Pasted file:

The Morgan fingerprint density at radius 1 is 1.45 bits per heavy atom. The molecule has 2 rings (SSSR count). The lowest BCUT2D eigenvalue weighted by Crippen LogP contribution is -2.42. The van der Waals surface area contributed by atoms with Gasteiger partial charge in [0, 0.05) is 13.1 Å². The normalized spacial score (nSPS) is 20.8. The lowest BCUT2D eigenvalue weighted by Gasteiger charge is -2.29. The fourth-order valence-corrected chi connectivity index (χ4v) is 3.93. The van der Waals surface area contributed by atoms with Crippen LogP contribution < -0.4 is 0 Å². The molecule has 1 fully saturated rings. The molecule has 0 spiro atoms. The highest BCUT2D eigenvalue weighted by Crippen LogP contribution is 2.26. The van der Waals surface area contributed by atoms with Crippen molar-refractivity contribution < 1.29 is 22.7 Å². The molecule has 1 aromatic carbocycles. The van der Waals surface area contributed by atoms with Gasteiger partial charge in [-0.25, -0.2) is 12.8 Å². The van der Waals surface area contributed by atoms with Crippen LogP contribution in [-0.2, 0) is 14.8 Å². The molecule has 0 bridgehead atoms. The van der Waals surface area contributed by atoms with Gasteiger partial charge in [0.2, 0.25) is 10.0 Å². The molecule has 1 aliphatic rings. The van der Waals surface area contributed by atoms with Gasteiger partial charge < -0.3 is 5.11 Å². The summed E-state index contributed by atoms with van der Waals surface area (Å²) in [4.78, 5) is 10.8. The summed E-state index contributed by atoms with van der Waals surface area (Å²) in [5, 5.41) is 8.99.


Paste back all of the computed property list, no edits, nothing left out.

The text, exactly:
The Morgan fingerprint density at radius 1 is 1.45 bits per heavy atom. The molecule has 2 rings (SSSR count). The lowest BCUT2D eigenvalue weighted by Crippen LogP contribution is -2.42. The van der Waals surface area contributed by atoms with Gasteiger partial charge in [0, 0.05) is 13.1 Å². The normalized spacial score (nSPS) is 20.8. The lowest BCUT2D eigenvalue weighted by Gasteiger charge is -2.29. The fourth-order valence-corrected chi connectivity index (χ4v) is 3.93. The van der Waals surface area contributed by atoms with Crippen LogP contribution < -0.4 is 0 Å². The molecule has 1 fully saturated rings. The molecule has 0 spiro atoms. The highest BCUT2D eigenvalue weighted by Crippen LogP contribution is 2.26. The van der Waals surface area contributed by atoms with Crippen molar-refractivity contribution < 1.29 is 22.7 Å². The molecule has 1 aromatic carbocycles. The van der Waals surface area contributed by atoms with Gasteiger partial charge in [-0.25, -0.2) is 12.8 Å². The van der Waals surface area contributed by atoms with Crippen LogP contribution in [-0.2, 0) is 14.8 Å². The molecule has 0 bridgehead atoms. The van der Waals surface area contributed by atoms with Gasteiger partial charge in [0.2, 0.25) is 10.0 Å². The molecule has 1 aliphatic rings. The van der Waals surface area contributed by atoms with Gasteiger partial charge < -0.3 is 5.11 Å². The summed E-state index contributed by atoms with van der Waals surface area (Å²) in [4.78, 5) is 10.8. The summed E-state index contributed by atoms with van der Waals surface area (Å²) in [5, 5.41) is 8.99.